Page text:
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Metric Jabiru


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We Have a winner ----- That's right Bob - metric on the battery connections, and me with out the matching spanner %#@^.


And it looks like their could be other too. (thanks Jack)


G'day Nev - one thing I didn't consider was the pitch of the spark plugs. but do I need a metric spanner to remove them????


OK Maj I give up - why (are they metric)? (Did the French or Germans have something to do with it?)




PS - You're a funny guy Tomo - listen to Planey - he knows a thing or two.



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Plug threads.


Not all of them are. Some early engines.eg. "T" model ford had a 7/8" taper thread. (like a pipe thread) which did not use a washer to seal. Plugs that have metric threads. (Nearly ALL) have all kinds of hexagons and some are A/F (Imperial inch fractions) across flats. The very early method of igniting the fuel in other than compression ignition (diesel) or semi- diesel (hot Bulb) was by a low tension spark where the plug points moved to open from contacting , inside the cylinder and a spark occurred at point separation.. Just a bit of useless historical information..Nev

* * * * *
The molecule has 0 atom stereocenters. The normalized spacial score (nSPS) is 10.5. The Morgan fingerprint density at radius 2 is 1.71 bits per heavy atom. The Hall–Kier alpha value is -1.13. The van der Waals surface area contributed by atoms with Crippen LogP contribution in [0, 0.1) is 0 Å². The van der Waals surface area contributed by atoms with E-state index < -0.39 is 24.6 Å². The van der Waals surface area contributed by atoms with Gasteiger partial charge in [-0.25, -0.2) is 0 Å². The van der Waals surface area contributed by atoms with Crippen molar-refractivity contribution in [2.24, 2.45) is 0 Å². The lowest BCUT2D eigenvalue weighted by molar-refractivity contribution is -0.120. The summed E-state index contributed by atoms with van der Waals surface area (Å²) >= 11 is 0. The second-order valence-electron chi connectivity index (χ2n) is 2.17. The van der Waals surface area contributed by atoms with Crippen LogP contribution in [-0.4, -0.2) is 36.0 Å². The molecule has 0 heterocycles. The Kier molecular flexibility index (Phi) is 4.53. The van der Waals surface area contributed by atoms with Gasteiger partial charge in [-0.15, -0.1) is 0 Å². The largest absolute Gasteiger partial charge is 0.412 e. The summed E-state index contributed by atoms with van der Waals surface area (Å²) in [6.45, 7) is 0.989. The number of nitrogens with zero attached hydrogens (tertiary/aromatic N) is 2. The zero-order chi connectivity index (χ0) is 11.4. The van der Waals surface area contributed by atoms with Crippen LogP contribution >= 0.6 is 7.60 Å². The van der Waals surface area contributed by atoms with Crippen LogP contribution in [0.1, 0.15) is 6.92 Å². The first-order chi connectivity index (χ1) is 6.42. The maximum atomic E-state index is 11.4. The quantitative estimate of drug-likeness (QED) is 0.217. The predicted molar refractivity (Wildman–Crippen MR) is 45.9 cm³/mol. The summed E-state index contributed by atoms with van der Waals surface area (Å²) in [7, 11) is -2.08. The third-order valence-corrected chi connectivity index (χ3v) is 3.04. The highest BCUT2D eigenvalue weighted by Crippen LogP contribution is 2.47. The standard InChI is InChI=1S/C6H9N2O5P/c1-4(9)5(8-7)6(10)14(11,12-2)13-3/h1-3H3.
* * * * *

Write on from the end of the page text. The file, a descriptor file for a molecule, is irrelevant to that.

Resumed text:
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and me with out the matching spanner %#@^.

Many many yrs ago a guy had the same problem, so he invented a thing called the 'farmers friend...'


Yep, you guessed it - the shifter! :thumb_up:



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  • 2 weeks later...

Current Jabiru spark-plugs (NGK D9EA) require an 18mm deep socket, preferably thin-wall. Repco sell them. Get one with a 3/8" drive. Battery terminal hardware is metric on the Odyssey battery supplied from the factory. Haven't attacked a Bing carburettor yet, but it'd be a safe bet the thing is riddled with metric threads.



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The old V6 Holden engines were a good example of the mixed threads.


Every thread on the outside of the engine was metric, and all the threads on the inside of it were Imperial (SAE).


You ended up with a metric engine mounting bolt thread and on the other side of the crank case wall you had imperial main bearing bolt threads.



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